From the Lowell Sun
By Lynn Worthy
The UMass Lowell men's basketball team didn't simply show up, walk onto the court and rip off 17 wins in its first 20 games on the way to moving into a tie for first place in the Northeast-10 Conference.
Adjustments were made. Individuals butted heads. Folks had to get on board. The process hasn't come without its share of speed bumps, but speed bumps can be gotten over. Roadblocks prevent progress. The River Hawks have avoided roadblocks.
"In October and November, just to change our mindset and the way we do all of our drills and the speed we play at and the defenses we put in, it took many, many hours and some dog days," UML first-year head coach Greg Herenda says. "I think our kids at some points didn't think this was all going to come. They didn't believe in it right away, and neither did I, quite honestly, because it was a major transition."
The River Hawks sure weren't expected to do much. The NE-10 coaches picked them 12th out of 15 teams in the preseason poll. Not only did it feature a new head coach, but UML had just five returning players (one sophomore, four juniors) and 10 new players (including eight freshmen).
Now, the River Hawks sit one game away from tying the school record for consecutive wins (14). They haven't lost since Dec. 3, and they haven't lost at home since Nov. 30.
"In all honesty, the chances of us getting this good this fast were very minimal," Herenda admits. "I knew we'd get better. I didn't realize how much better we'd get so fast. I think it's a credit to our kids. They work hard in practice. They listen. They're on time. They pay attention to detail. Now, they have a winning attitude."
As Herenda points out, the work done in the preseason laid the groundwork for this season's success.
Along with the sweat and hours spent in Costello Gymnasium, two decisions -- each made before the season -- stand as pivotal moves that set the tone for the season.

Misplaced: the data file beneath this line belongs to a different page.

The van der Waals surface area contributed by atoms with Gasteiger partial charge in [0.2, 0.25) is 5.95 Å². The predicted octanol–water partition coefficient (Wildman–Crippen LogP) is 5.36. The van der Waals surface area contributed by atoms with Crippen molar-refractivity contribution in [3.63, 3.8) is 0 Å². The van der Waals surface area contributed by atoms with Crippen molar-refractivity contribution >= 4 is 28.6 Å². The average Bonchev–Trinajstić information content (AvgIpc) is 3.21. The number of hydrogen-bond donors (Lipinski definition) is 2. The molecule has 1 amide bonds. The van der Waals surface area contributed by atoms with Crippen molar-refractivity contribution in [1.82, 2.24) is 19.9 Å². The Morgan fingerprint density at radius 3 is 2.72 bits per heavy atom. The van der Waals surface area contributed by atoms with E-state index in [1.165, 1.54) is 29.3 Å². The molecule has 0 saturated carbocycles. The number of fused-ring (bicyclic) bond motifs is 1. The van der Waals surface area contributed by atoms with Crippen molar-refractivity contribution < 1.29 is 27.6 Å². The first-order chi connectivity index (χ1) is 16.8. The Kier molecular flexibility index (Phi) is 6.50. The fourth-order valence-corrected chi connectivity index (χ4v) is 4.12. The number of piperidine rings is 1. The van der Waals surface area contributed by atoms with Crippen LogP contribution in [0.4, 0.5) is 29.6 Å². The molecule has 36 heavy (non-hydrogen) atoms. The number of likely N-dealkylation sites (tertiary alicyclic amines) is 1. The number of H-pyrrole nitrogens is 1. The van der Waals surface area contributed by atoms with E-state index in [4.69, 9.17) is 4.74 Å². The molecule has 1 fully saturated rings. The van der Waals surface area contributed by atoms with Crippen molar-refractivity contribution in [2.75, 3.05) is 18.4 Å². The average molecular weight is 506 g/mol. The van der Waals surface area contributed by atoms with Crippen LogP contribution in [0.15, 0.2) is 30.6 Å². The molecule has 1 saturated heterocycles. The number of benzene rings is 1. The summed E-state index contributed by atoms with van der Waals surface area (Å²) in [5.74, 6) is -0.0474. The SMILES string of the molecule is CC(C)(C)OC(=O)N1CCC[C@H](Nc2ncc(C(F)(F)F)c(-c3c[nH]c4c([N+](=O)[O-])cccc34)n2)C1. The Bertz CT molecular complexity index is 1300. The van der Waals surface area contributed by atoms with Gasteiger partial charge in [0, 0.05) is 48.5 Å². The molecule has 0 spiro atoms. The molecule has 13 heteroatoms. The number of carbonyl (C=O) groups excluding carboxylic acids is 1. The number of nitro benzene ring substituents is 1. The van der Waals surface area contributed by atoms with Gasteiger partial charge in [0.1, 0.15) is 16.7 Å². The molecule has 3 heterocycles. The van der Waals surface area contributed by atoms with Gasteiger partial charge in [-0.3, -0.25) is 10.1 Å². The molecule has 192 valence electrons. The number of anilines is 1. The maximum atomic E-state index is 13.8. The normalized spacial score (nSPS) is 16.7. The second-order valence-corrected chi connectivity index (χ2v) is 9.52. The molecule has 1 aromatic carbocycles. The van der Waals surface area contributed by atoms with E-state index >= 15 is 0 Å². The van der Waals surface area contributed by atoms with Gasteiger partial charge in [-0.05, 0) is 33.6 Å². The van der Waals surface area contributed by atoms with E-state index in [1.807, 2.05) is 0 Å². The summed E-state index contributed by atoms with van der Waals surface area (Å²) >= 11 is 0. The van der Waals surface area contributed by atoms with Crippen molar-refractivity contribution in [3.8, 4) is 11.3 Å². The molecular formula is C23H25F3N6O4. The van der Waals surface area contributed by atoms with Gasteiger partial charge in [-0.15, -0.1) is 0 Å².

First, Herenda selected Max Kerman as the team's lone captain.
The only returning sophomore, Kerman averaged just over five points and just under four rebounds per game as a freshman despite battling an ankle injury. His game isn't flashy. His numbers won't leave you speechless, but he might take your breath away with the way he sacrifices his body and always seems to go full speed.
"I just try to lead by example," says Kerman, adding that he believes he is just one of several leaders on the team. "I'm not the biggest talker or the hype guy. I just try to go out there and work hard, pick these guys up when they're down. Go out there and work hard."
The second major decision of the preseason dealt with Kevin Carr, the top returning scorer from last year and one of four juniors on a team with no seniors.
In the middle of a practice prior to the first game, tensions rose and Herenda told Carr to leave if he didn't like the way things were going. Carr did.
"That's the competitive nature of the game," Carr says looking back. "That's what happened that day. That was nothing, really."
It may be "nothing" now, but it didn't have to work out that way. The story doesn't always turn out well. One of last year's top players gets into it with a new coach, leaves the team and the team slowly fractures.
Instead, Carr didn't play in UML's Tip-Off Tournament and is now one of the team leaders in assists, points and steals.
"Just like any new coach coming in, there was a transition period," Herenda says. "At first we had a tremendous relationship, but there was a period of time when we didn't see eye-to-eye, and it was his responsibility to see my eyes and he didn't. He was suspended, but I think he learned not only a lesson for the season but also a lifelong lesson that you've got to do what's right for the team and right for the coach. He's been a terrific player."
Carr has even come to enjoy the hard-nosed approach of his new coach and the atmosphere he has created, saying, "If he wasn't as hard on us, obviously we wouldn't be as good as we are. He has a lot to do with what we're doing around here, but all the guys are bringing energy, too. He's feeding us energy and we're just producing our own. It's a good mix right now."